Mobile Games Update

It’s funny to me that despite my protests about mobile games in years past — things like they aren’t real games and none of them are worth the time investment — I play them more than console or PC games these days. It’s true, there was a time when the majority of mobile games were time wasters in a bad way, either due to huge time gating mechanics or pay walls and I guess the same can be said about the entire free to play industry so there’s that. You’ll know that my mind has been changed more recently though, as I have been blogging about one title in particular for a couple of years now. Others have come and gone, but I usually at least share my thoughts about said titles each time I play a new one, or give updates on the long running staples. The last time I did an update like this was about six months ago, so I thought it would be interesting to see what’s changed on my phone, and what’s happened with the games I’m still playing.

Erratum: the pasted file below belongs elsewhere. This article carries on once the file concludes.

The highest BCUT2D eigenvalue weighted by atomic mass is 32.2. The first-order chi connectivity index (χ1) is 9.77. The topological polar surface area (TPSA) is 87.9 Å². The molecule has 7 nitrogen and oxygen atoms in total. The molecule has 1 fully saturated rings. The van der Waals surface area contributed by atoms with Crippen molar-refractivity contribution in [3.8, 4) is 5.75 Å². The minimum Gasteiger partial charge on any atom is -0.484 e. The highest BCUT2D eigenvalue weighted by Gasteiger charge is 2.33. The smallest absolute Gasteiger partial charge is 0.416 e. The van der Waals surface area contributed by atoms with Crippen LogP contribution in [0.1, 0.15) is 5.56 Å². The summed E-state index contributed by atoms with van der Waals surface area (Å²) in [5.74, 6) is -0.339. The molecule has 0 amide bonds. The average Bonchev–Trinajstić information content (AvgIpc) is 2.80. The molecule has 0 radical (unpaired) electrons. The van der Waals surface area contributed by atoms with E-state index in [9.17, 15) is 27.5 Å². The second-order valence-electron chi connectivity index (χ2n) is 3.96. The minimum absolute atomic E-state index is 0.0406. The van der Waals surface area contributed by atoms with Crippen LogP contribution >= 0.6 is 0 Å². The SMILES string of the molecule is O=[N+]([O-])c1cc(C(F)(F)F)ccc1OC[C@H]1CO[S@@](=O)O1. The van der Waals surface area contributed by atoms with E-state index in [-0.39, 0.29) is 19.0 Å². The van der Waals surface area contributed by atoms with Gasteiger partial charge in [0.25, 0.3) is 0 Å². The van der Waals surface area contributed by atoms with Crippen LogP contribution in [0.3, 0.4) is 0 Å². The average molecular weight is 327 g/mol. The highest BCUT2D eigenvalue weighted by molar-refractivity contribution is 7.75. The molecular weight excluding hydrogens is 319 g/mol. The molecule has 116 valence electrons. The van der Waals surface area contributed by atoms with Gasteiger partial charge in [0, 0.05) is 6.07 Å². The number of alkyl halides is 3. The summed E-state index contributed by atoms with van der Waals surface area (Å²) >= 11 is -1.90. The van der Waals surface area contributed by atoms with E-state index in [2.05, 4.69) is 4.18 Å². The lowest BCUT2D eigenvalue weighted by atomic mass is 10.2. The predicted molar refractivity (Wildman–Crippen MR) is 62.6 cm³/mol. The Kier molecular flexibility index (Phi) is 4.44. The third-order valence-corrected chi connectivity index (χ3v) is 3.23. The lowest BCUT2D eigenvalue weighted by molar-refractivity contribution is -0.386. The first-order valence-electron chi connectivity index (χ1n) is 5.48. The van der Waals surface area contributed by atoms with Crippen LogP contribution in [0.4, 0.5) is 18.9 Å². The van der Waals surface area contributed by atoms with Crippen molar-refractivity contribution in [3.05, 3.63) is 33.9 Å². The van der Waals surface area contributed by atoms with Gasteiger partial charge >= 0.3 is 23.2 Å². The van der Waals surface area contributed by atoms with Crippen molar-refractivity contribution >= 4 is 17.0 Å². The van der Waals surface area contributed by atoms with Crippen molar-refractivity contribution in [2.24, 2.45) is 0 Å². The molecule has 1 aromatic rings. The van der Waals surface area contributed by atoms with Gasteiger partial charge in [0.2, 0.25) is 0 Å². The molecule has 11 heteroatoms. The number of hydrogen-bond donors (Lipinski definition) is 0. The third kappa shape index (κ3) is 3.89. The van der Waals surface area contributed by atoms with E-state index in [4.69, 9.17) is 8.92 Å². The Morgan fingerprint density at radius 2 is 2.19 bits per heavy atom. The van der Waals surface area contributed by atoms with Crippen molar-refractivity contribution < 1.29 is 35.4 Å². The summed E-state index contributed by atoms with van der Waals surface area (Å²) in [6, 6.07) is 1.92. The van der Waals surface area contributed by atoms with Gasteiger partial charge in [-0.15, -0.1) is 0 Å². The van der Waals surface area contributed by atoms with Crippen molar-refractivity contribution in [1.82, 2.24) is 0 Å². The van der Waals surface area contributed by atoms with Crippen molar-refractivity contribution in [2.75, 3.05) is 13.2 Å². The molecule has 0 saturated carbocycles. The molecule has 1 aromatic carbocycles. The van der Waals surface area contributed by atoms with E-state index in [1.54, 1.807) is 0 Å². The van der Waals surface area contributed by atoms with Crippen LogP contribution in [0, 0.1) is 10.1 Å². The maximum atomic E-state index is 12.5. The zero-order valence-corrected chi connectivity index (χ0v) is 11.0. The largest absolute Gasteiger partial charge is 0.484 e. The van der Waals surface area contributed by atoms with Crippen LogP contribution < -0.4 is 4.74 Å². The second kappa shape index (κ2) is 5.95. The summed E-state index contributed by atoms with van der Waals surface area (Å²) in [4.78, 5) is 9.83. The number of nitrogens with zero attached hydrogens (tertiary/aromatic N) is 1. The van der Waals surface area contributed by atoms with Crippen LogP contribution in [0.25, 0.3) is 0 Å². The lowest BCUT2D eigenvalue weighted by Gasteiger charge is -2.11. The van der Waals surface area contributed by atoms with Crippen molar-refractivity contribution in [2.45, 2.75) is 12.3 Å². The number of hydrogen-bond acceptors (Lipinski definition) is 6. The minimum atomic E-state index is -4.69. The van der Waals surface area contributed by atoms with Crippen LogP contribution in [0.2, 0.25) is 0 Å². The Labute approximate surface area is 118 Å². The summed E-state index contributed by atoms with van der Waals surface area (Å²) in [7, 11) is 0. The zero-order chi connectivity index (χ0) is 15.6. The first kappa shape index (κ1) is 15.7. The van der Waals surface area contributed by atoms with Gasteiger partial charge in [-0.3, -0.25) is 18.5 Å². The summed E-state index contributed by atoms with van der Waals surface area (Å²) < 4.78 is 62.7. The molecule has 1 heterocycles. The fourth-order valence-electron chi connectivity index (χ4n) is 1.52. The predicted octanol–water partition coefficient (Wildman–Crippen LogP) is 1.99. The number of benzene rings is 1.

Currently Installed:

Clash Royale
SEGA Heroes
Pokemon Go

So we have the usual suspects here, but also a game I didn’t think I’d ever write about outside of the “it’s a passing fad” commentary I’ve made in the past.

Clash Royale has seen a few big updates since the last time I went over what was on my phone. Shortly after that time the new trophy road system was implemented. Just a little over a month ago we also saw pass royale become a thing. I have to say I think the new trophy road system is better than the old ladder, as I do enjoy getting a slew of unlocked prizes each time the season resets, rather than just dropping a bunch of trophies for nothing. They did reward a chest but it was never as good as all of these rewards have been. Then as we take the trek back up we get more unlocks as well. It has felt good during the few months we have had it. Ditto pass royale. For $5 you get some creature comforts, but as you progress you get more unlocks than you used to at the end of any season. I do feel like I always fall behind with unlocking the tiers and have to do some grinding from time to time to earn crowns, but hell that used to be all we did during clan wars, just grind out as many trophies as you could — that got old fast. They are gamifying what used to bother us, to a point where it no longer bothers us. I think Supercell has done a great job with the game and I hope it continues to be awesome.